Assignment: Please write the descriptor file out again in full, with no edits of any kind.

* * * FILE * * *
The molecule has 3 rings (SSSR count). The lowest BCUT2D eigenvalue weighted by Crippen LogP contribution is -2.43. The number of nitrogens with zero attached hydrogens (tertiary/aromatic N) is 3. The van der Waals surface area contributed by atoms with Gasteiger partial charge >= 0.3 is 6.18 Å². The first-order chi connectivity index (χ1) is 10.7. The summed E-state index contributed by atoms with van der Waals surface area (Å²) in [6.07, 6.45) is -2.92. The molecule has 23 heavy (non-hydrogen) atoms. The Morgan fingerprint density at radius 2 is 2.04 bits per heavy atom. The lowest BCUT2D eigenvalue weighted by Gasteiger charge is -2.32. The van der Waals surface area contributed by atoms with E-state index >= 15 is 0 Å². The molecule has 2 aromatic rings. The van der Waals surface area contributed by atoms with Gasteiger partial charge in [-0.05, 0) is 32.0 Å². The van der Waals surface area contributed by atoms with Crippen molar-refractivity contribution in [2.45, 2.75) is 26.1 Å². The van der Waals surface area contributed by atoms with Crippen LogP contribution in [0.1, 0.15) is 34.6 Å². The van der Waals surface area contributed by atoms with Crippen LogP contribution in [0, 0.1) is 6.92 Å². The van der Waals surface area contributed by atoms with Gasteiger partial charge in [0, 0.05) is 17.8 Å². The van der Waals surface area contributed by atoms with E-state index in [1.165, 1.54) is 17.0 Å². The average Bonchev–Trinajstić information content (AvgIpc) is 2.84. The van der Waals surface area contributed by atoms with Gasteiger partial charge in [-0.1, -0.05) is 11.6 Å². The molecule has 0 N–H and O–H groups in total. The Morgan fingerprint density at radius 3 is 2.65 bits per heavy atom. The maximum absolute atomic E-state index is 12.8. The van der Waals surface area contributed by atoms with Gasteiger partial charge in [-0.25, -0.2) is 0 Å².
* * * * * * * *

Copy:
The molecule has 3 rings (SSSR count). The lowest BCUT2D eigenvalue weighted by Crippen LogP contribution is -2.43. The number of nitrogens with zero attached hydrogens (tertiary/aromatic N) is 3. The van der Waals surface area contributed by atoms with Gasteiger partial charge >= 0.3 is 6.18 Å². The first-order chi connectivity index (χ1) is 10.7. The summed E-state index contributed by atoms with van der Waals surface area (Å²) in [6.07, 6.45) is -2.92. The molecule has 23 heavy (non-hydrogen) atoms. The Morgan fingerprint density at radius 2 is 2.04 bits per heavy atom. The lowest BCUT2D eigenvalue weighted by Gasteiger charge is -2.32. The van der Waals surface area contributed by atoms with E-state index >= 15 is 0 Å². The molecule has 2 aromatic rings. The van der Waals surface area contributed by atoms with Gasteiger partial charge in [-0.05, 0) is 32.0 Å². The van der Waals surface area contributed by atoms with Crippen molar-refractivity contribution in [2.45, 2.75) is 26.1 Å². The van der Waals surface area contributed by atoms with Crippen LogP contribution in [0.1, 0.15) is 34.6 Å². The van der Waals surface area contributed by atoms with Crippen LogP contribution in [0, 0.1) is 6.92 Å². The van der Waals surface area contributed by atoms with Gasteiger partial charge in [0, 0.05) is 17.8 Å². The van der Waals surface area contributed by atoms with E-state index in [1.165, 1.54) is 17.0 Å². The average Bonchev–Trinajstić information content (AvgIpc) is 2.84. The van der Waals surface area contributed by atoms with Gasteiger partial charge in [-0.1, -0.05) is 11.6 Å². The molecule has 0 N–H and O–H groups in total. The Morgan fingerprint density at radius 3 is 2.65 bits per heavy atom. The maximum absolute atomic E-state index is 12.8. The van der Waals surface area contributed by atoms with Gasteiger partial charge in [-0.25, -0.2) is 0 Å².